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Walk, Don’t Rush, to Judgment

walk, don't rush, to judgement“Why isn’t my date texting me? I thought she had a good time. I mean, we had fun, didn’t we?”

You check your phone again. Once again, your smiling visage greets you. No text, Facebook message, or InstaPic of you and your date.

As your anxiety marinates, you instinctively check your phone. Nothing. Still. You call her again; the call buzzes to voicemail.

Now panicked, emotion overtakes logic. Four times. Six times. Your voice rising, anxiety coats your messages. “Hello, this is (insert name). I just wanted to check in. The date was fun — call me when you get this.”

The answer: her phone died. Charging it, she scrolls through your text and voicemail blitz. Chillier than a TSA agent, she coolly responds, “Yes, I did have fun. But good things come to those who wait. And you will be waiting a long time for a phone call or text.”

You need a second helping of patience. Right now.

Many of us, myself included, transform from good-natured to impatient in, give or take, 0.8 seconds. Your impatience clouds interpersonal relationships, stunts employment advancement, and distracts from your intended message. When impatience and impulsiveness merge, we alter long-term plans for simplistic fixes. Satisfying our unquenchable thirst for instant gratification, we embrace the newest diet fad, crave the hottest brand, and deify the latest relationship.

In the mental health world, our impatience applies to the overarching desire to feel better now. We want the uncomfortable feelings and anxious thoughts to zoom away. Five more minutes of anxiety seems interminable. We switch counselors, alter drug regimens, and exhaust treatment providers. Framing our impatience as persistence, we chafe at providers’ admonitions. “They don’t get it,” we grumble. Yes, they don’t understand our smoldering anxiety or sinking depression. But, ask yourself, does your impatience fuel the burning anxiety and searing self-doubt? The answer may be a cold shower of reality.

“I get it,” you say. “In our go-go world, yes, I drive in endless circles. I feel rushed; colleagues and friends say I look distracted. Can I learn patience? Is it even teachable?” Yes, it is. Your Type-A identity is rooted in persistence, a dogged determination to achieve your desired outcome. Studying for a high-pressure exam, your persistence produces results. Patience, however, is a tougher subject than the international relations exam you aced. And one that qualifies as a CLE — continuing life education.

Welcome to the toughest course of your life. There are no grades here; you set your own curve in our real-world practicum. Here is the course syllabus: control what you can control. That’s it. For example, you control your exam preparation for Dr. Dificil’s Spanish final. You can’t control whether Dr. Dificil promptly responds to an email or grades the exam in a day, a week, or a month. Huffing and puffing, persistence propels you to the finish line. Patience, though, provides the emotional fuel for all of life’s races.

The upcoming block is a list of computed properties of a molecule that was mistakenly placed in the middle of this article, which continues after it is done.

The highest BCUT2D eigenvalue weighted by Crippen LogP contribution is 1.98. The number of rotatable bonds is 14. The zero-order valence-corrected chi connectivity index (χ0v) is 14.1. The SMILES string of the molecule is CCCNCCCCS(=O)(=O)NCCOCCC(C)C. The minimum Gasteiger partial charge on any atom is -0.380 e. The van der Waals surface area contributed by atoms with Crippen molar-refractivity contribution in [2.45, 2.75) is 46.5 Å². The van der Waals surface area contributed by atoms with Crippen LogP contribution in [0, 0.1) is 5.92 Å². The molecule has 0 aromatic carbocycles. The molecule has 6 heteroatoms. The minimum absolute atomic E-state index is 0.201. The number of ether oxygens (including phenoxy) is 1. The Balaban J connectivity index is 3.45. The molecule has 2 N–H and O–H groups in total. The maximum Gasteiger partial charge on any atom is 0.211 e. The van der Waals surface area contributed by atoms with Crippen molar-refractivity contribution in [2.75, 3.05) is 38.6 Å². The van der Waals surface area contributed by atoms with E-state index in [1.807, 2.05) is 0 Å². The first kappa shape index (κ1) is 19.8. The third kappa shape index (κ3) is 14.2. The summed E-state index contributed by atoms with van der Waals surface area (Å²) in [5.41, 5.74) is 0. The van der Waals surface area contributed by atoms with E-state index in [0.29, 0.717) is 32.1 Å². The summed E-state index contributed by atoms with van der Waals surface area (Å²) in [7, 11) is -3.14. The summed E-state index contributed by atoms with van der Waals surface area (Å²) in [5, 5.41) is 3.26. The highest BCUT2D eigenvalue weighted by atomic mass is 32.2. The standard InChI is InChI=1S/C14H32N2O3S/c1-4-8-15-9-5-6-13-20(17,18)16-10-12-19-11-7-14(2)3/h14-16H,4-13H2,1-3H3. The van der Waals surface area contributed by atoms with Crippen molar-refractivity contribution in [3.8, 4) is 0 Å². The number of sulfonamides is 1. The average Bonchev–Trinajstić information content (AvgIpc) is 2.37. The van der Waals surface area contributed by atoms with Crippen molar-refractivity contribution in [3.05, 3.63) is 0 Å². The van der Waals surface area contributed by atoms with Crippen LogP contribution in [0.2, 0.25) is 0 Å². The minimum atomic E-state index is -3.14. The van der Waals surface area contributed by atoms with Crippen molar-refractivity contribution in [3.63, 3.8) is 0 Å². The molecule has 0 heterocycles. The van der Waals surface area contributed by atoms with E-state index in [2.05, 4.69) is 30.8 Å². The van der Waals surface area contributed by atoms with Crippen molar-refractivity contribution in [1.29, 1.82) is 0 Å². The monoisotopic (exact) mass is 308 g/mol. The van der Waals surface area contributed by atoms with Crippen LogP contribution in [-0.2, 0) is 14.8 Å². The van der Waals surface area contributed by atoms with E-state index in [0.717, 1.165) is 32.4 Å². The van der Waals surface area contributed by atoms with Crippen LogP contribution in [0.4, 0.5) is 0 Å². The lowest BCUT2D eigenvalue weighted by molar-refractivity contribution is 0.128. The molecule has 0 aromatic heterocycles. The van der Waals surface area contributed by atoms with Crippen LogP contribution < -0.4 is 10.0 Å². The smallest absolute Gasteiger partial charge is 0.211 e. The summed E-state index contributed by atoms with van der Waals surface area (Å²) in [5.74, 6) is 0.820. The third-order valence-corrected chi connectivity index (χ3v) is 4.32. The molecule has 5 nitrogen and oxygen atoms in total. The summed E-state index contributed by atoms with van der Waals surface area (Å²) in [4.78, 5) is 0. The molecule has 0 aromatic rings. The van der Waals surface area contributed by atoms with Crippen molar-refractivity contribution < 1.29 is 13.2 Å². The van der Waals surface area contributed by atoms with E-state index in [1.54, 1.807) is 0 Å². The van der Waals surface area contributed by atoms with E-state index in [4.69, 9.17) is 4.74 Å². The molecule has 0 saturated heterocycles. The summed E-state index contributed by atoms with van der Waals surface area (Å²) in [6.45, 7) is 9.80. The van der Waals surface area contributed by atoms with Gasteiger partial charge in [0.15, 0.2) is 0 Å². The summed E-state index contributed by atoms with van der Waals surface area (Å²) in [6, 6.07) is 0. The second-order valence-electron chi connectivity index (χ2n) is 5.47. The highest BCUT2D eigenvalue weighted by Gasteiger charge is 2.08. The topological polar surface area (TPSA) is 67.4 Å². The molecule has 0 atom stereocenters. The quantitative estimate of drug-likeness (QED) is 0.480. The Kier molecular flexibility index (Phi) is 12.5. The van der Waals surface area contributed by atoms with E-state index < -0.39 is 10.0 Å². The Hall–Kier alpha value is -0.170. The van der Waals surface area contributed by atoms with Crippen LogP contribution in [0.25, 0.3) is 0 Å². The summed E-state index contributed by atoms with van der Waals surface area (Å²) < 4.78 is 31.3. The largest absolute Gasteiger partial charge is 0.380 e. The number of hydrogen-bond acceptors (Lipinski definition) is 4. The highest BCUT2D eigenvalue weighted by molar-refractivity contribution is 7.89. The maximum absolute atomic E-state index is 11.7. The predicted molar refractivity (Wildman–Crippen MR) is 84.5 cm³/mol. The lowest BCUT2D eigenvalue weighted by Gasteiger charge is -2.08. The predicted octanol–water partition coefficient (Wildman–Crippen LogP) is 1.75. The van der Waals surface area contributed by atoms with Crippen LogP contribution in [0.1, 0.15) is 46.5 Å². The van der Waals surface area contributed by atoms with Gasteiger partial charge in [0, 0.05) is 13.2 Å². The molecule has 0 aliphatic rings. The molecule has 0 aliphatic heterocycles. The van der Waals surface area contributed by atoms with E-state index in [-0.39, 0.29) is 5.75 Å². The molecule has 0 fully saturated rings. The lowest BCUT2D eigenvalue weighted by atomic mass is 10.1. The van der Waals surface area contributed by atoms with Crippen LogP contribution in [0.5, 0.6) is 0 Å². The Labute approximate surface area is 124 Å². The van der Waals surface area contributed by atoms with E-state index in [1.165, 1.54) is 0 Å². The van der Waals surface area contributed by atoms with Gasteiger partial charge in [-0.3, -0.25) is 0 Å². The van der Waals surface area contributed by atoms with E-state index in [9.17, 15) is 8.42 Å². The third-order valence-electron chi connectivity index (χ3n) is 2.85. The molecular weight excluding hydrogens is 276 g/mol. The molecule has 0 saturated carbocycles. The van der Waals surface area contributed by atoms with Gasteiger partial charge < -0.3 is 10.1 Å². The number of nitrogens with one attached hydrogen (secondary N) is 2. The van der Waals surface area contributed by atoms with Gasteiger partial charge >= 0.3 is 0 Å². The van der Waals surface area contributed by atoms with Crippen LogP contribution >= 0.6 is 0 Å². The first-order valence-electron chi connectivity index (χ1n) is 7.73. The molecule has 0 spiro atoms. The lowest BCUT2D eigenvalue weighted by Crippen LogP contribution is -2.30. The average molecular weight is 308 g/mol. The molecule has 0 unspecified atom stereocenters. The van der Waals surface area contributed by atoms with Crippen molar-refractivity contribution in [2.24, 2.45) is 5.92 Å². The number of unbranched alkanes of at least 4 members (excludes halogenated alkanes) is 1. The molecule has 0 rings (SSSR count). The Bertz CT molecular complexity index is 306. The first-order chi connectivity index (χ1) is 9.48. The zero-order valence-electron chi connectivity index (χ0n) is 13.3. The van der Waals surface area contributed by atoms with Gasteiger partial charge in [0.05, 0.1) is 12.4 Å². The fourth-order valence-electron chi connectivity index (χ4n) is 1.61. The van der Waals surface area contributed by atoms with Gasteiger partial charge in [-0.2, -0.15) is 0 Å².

The second step: accept the situation without judgment. As you, prideful overachiever, wait for Dr. Dificil to return the exam, your anxiety spikes from slow simmer to full boil. We expect others to operate on our timeframe, however unrealistic. Doesn’t Dr. Dificil know that I am applying for a graduate fellowship? He must be an uncaring boor. When someone fails to meet our expectations, we apply inaccurate, shortsighted labels. The real reason for Dr. Dificil’s tardiness: a loved one passed away in his native country.

From idling in traffic to career advancement, life demands patience. Our time schedule and expectations are exactly those: our own. Practice striking a balance between persistence and patience. Your reward: perspective. Trivial nuisances that once irked you (of course, there is construction!) float away. Traffic screeching to a halt on the highway? Shift from Drive to (P)atience and remember that you have enough fuel for more than the drive home.

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Walk, Don’t Rush, to Judgment

Matthew Loeb

Matthew Loeb, a Seattle-based attorney, is a mental health advocate. You can contact him at

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APA Reference
Loeb, M. (2018). Walk, Don’t Rush, to Judgment. Psych Central. Retrieved on October 25, 2020, from
Scientifically Reviewed
Last updated: 8 Jul 2018 (Originally: 9 Jun 2016)
Last reviewed: By a member of our scientific advisory board on 8 Jul 2018
Published on Psych All rights reserved.